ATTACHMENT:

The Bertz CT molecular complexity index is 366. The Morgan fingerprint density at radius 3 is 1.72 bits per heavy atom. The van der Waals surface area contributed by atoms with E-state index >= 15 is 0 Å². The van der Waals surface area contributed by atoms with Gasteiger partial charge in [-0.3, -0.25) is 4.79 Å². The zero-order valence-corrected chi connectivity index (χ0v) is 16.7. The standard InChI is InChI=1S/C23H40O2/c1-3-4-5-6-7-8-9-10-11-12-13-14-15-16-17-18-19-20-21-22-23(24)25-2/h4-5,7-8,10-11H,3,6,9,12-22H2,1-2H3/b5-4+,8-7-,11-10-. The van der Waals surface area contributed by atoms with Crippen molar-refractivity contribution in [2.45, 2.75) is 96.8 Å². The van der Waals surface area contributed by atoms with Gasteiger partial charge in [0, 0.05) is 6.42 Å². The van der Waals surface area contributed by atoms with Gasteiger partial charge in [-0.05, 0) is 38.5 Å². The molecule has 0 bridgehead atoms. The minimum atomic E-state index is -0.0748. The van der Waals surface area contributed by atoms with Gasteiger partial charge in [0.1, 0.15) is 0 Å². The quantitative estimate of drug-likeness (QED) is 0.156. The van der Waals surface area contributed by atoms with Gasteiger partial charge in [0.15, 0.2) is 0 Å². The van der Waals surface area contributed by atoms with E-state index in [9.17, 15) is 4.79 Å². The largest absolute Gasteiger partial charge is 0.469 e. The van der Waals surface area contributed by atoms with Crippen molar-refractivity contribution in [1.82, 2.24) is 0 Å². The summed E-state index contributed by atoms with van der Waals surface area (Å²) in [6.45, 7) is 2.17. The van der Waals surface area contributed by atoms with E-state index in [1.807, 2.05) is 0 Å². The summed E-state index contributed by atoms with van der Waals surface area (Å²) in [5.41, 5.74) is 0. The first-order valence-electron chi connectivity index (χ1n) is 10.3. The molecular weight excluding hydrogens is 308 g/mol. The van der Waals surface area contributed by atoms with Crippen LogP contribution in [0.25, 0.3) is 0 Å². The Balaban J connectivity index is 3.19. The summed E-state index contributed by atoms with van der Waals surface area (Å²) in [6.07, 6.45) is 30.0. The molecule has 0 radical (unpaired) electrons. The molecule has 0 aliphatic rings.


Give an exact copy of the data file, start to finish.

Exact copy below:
The Bertz CT molecular complexity index is 366. The Morgan fingerprint density at radius 3 is 1.72 bits per heavy atom. The van der Waals surface area contributed by atoms with E-state index >= 15 is 0 Å². The van der Waals surface area contributed by atoms with Gasteiger partial charge in [-0.3, -0.25) is 4.79 Å². The zero-order valence-corrected chi connectivity index (χ0v) is 16.7. The standard InChI is InChI=1S/C23H40O2/c1-3-4-5-6-7-8-9-10-11-12-13-14-15-16-17-18-19-20-21-22-23(24)25-2/h4-5,7-8,10-11H,3,6,9,12-22H2,1-2H3/b5-4+,8-7-,11-10-. The van der Waals surface area contributed by atoms with Crippen molar-refractivity contribution in [2.45, 2.75) is 96.8 Å². The van der Waals surface area contributed by atoms with Gasteiger partial charge in [0, 0.05) is 6.42 Å². The van der Waals surface area contributed by atoms with Gasteiger partial charge in [-0.05, 0) is 38.5 Å². The molecule has 0 bridgehead atoms. The minimum atomic E-state index is -0.0748. The van der Waals surface area contributed by atoms with Gasteiger partial charge in [0.1, 0.15) is 0 Å². The quantitative estimate of drug-likeness (QED) is 0.156. The van der Waals surface area contributed by atoms with Gasteiger partial charge in [0.15, 0.2) is 0 Å². The van der Waals surface area contributed by atoms with E-state index in [9.17, 15) is 4.79 Å². The largest absolute Gasteiger partial charge is 0.469 e. The van der Waals surface area contributed by atoms with Crippen molar-refractivity contribution in [1.82, 2.24) is 0 Å². The summed E-state index contributed by atoms with van der Waals surface area (Å²) in [6.45, 7) is 2.17. The van der Waals surface area contributed by atoms with E-state index in [1.807, 2.05) is 0 Å². The summed E-state index contributed by atoms with van der Waals surface area (Å²) in [5.41, 5.74) is 0. The first-order valence-electron chi connectivity index (χ1n) is 10.3. The molecular weight excluding hydrogens is 308 g/mol. The van der Waals surface area contributed by atoms with Crippen LogP contribution in [0.25, 0.3) is 0 Å². The Balaban J connectivity index is 3.19. The summed E-state index contributed by atoms with van der Waals surface area (Å²) in [6.07, 6.45) is 30.0. The molecule has 0 radical (unpaired) electrons. The molecule has 0 aliphatic rings.